Linux changed our lives

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5 Ways Linux changed our lives and we didn’t even know it

August 25, 2019 Phillip Prado

Aug. 25, 1991, a 21-year-old Finnish student named Linus Torvalds announced to the internet that he was working on a project he said was “just a hobby, won’t be big and professional.” Less than one month later, Torvalds released the Linux kernel to the public. The world hasn’t been the same since.

From how we interact with one another on a daily basis to preparing for the future of the human race, Linux is integral to our technological development. To commemorate the nearly 30 years that Linux has been available, we compiled a shortlist of ways Linux has fundamentally changed our lives.

Linux and the internet

It’s hard to imagine life without the internet. It’s how we communicate, how we learn, and how we hear about the outside world. Needless to say, the internet is one of the single most important inventions in human history, and today it is mostly powered by Linux.

Linux-based operating systems are the number-one choice for servers around the world. Servers are computers that keep an individual’s or a company’s digital services, products, and websites connected to the internet. Whether its Google, Twitter, Facebook, Amazon, or even Apple, most companies choose to use some form of Linux to run their businesses.

It’s hard to pin down exactly how many servers run Linux. As of 2015, web analytics and market share company W3Cook estimated that as many as 96.4% of all servers ran Linux or one of its derivatives. No matter the exact number, it’s safe to say that the kernel nearly powers the entire web.

The computer in your pocket, on your wrist, and in your TV

Not only is the internet essentially powered by Linux, but it changed how we most often access the internet: our Android smartphones. Founded in Oct. 2003, a team of developers forked Android from Linux to run on digital cameras. Nearly 16 years later, it’s the single most popular operating system in the world, running on more than 2 billion devices.

Even Chrome OS, Android TV, and Wear OS are all forked from Linux. Google isn’t the only one to do this either. Samsung’s own in-house operating system, Tizen, is forked from Linux as well, and it’s is even backed by The Linux Foundation.

It is incredibly likely that at least one of the devices you use everyday runs some form of Linux. So, the next time you think how amazing your new Samsung Galaxy Note 10 or OnePlus 7 Pro is, thank Linux it exists.

Linux and the automotive industry

Smartphones and similar devices have been commonplace for some time now. Unlike them, electric and smart cars are newer to the consumer electronics industry. Just like other devices, most of these offerings run Linux, and I’m not just talking about Android Auto.

Tesla uses Linux as the software in every one of its products. In 2018, ZDNet reported that Tesla even began releasing that code to the public, as is custom for all open-source software.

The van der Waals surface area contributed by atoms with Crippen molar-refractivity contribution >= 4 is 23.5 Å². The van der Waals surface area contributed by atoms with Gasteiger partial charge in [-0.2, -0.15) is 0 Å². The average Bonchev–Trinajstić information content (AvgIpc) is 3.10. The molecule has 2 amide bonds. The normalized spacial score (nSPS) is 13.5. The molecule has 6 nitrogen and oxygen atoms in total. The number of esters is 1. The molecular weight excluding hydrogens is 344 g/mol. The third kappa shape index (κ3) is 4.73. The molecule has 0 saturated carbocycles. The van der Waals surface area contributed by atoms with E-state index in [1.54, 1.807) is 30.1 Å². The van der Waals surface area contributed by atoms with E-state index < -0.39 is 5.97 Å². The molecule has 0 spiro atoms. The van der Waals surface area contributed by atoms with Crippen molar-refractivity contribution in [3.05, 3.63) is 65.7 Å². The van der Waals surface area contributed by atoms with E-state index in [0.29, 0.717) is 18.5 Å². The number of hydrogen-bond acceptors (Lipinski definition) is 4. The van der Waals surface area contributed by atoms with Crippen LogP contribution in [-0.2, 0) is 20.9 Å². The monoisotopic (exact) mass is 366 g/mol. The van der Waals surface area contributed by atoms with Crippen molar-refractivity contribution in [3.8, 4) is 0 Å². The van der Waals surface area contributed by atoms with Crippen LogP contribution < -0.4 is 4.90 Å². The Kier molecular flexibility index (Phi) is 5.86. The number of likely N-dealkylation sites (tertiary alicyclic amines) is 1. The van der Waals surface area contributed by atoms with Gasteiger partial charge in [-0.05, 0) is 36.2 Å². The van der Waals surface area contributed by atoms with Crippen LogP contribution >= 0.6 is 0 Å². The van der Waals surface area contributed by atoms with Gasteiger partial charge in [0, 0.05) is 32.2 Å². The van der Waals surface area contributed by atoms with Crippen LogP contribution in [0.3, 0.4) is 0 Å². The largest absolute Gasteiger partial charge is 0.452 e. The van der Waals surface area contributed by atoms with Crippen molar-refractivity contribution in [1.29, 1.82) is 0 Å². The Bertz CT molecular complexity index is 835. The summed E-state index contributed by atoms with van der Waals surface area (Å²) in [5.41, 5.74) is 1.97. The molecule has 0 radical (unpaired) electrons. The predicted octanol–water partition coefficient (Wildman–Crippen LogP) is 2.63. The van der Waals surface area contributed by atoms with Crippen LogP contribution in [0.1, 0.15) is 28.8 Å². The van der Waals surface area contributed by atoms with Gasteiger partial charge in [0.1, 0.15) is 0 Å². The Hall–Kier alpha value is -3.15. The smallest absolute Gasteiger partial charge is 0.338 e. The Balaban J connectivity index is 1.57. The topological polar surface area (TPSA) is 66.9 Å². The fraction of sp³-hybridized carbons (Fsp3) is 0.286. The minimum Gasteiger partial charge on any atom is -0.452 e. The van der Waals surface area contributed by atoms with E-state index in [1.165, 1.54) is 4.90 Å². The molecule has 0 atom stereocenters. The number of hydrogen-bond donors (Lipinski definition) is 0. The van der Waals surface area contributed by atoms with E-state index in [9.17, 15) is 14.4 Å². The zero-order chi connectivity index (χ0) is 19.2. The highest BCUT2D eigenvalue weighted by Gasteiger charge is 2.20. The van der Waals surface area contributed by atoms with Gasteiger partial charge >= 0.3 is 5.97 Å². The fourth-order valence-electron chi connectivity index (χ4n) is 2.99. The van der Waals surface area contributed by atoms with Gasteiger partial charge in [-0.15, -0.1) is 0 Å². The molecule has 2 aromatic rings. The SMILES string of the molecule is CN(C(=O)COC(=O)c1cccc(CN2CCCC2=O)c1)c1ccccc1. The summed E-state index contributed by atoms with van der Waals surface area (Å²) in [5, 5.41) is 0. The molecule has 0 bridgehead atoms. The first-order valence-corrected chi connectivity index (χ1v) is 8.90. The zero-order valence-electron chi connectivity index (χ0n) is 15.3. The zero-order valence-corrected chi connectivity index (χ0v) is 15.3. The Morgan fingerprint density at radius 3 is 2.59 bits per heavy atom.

Tesla isn’t alone in this either. Many major car companies like Honda, Mazda, Volkswagen, and Mercedes-Benz rely on Automotive Grade Linux to deliver their connected car functionality to customers. Wide adoption of standardized connected functionality would be nearly impossible without the kernel, making it the future of the industry.

Supercomputers and other research tools

Supercomputers date all the way back to 1960. But, no matter how long they have been around, supercomputers are more powerful now than ever before, and nearly all of them use Linux.

Supercomputers are the most powerful technological devices on the planet. Scientists use them to study quantum mechanics, weather forecasting, and molecular research. And, as of 2017, every one of the top 500 supercomputers in the world runs on Linux. Alongside these supercomputers, companies like CERN, a European nuclear research organization, run Linux for its research.

In 2009, CERN launched the world’s largest and most powerful particle accelerator. This Linux powered machine is called the Large Hadron Collider, and CERN uses it to study matter, energy, and how the universe began.

NASA and SpaceX

Linux has even changed how we study the universe at large. For similar reasons cars and supercomputers use Linux, NASA uses it for most of the computers aboard the International Space Station. Astronauts use these computers to carry out research and perform tasks related to their assignments.

But NASA isn’t the only galaxy studying organization using Linux. The privately-owned SpaceX also uses Linux for many of its projects. In 2017, SpaceX sent a Linux-powered supercomputer developed by HP to space and, according to an AMA on Reddit, even the Dragon and Falcon 9 run Linux.

In the end, the kernel has changed us more than we will ever know. It is crucial to our communication, scientific research, and technological development. And it does all of that while simultaneously allowing the internet to provide us an infinite amount of dank memes. Without it, there would be no science or social human development, and we would all still be cave-people.

So thank you, Linux, for bringing us together both physically and digitally over the last 28 years. We look forward to the future and how you will change our lives even more.

Resource Credit : Phillip Prado


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